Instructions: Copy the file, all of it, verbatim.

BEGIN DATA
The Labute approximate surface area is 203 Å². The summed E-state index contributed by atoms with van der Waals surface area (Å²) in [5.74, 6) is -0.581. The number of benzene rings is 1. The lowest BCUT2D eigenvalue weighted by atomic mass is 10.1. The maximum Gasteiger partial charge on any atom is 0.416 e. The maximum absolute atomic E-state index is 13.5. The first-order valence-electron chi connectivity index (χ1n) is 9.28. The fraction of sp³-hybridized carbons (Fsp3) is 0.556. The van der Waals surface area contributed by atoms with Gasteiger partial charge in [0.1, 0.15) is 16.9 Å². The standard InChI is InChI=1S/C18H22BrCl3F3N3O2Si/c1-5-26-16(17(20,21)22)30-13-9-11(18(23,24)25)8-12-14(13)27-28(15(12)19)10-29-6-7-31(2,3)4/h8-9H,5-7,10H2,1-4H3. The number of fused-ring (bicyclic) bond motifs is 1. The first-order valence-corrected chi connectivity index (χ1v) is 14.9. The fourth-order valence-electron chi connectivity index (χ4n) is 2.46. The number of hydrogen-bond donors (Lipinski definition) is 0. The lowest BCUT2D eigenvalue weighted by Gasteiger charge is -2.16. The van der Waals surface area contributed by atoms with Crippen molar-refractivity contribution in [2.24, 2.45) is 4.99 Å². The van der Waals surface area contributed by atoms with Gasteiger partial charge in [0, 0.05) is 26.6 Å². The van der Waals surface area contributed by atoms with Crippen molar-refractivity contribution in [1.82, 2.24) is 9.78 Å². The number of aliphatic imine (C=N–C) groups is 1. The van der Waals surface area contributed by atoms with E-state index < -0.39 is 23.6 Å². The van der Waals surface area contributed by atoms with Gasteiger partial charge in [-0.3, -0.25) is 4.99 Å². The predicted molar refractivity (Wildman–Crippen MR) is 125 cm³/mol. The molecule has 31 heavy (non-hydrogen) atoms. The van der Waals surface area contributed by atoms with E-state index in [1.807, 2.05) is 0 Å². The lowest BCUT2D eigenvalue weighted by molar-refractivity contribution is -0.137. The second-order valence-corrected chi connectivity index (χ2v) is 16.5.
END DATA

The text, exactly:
The Labute approximate surface area is 203 Å². The summed E-state index contributed by atoms with van der Waals surface area (Å²) in [5.74, 6) is -0.581. The number of benzene rings is 1. The lowest BCUT2D eigenvalue weighted by atomic mass is 10.1. The maximum Gasteiger partial charge on any atom is 0.416 e. The maximum absolute atomic E-state index is 13.5. The first-order valence-electron chi connectivity index (χ1n) is 9.28. The fraction of sp³-hybridized carbons (Fsp3) is 0.556. The van der Waals surface area contributed by atoms with Gasteiger partial charge in [0.1, 0.15) is 16.9 Å². The standard InChI is InChI=1S/C18H22BrCl3F3N3O2Si/c1-5-26-16(17(20,21)22)30-13-9-11(18(23,24)25)8-12-14(13)27-28(15(12)19)10-29-6-7-31(2,3)4/h8-9H,5-7,10H2,1-4H3. The number of fused-ring (bicyclic) bond motifs is 1. The first-order valence-corrected chi connectivity index (χ1v) is 14.9. The fourth-order valence-electron chi connectivity index (χ4n) is 2.46. The number of hydrogen-bond donors (Lipinski definition) is 0. The lowest BCUT2D eigenvalue weighted by Gasteiger charge is -2.16. The van der Waals surface area contributed by atoms with Crippen molar-refractivity contribution in [2.24, 2.45) is 4.99 Å². The van der Waals surface area contributed by atoms with Gasteiger partial charge in [0, 0.05) is 26.6 Å². The van der Waals surface area contributed by atoms with Crippen molar-refractivity contribution in [1.82, 2.24) is 9.78 Å². The number of aliphatic imine (C=N–C) groups is 1. The van der Waals surface area contributed by atoms with E-state index < -0.39 is 23.6 Å². The van der Waals surface area contributed by atoms with Gasteiger partial charge in [-0.3, -0.25) is 4.99 Å². The predicted molar refractivity (Wildman–Crippen MR) is 125 cm³/mol. The molecule has 31 heavy (non-hydrogen) atoms. The van der Waals surface area contributed by atoms with E-state index in [1.807, 2.05) is 0 Å². The lowest BCUT2D eigenvalue weighted by molar-refractivity contribution is -0.137. The second-order valence-corrected chi connectivity index (χ2v) is 16.5.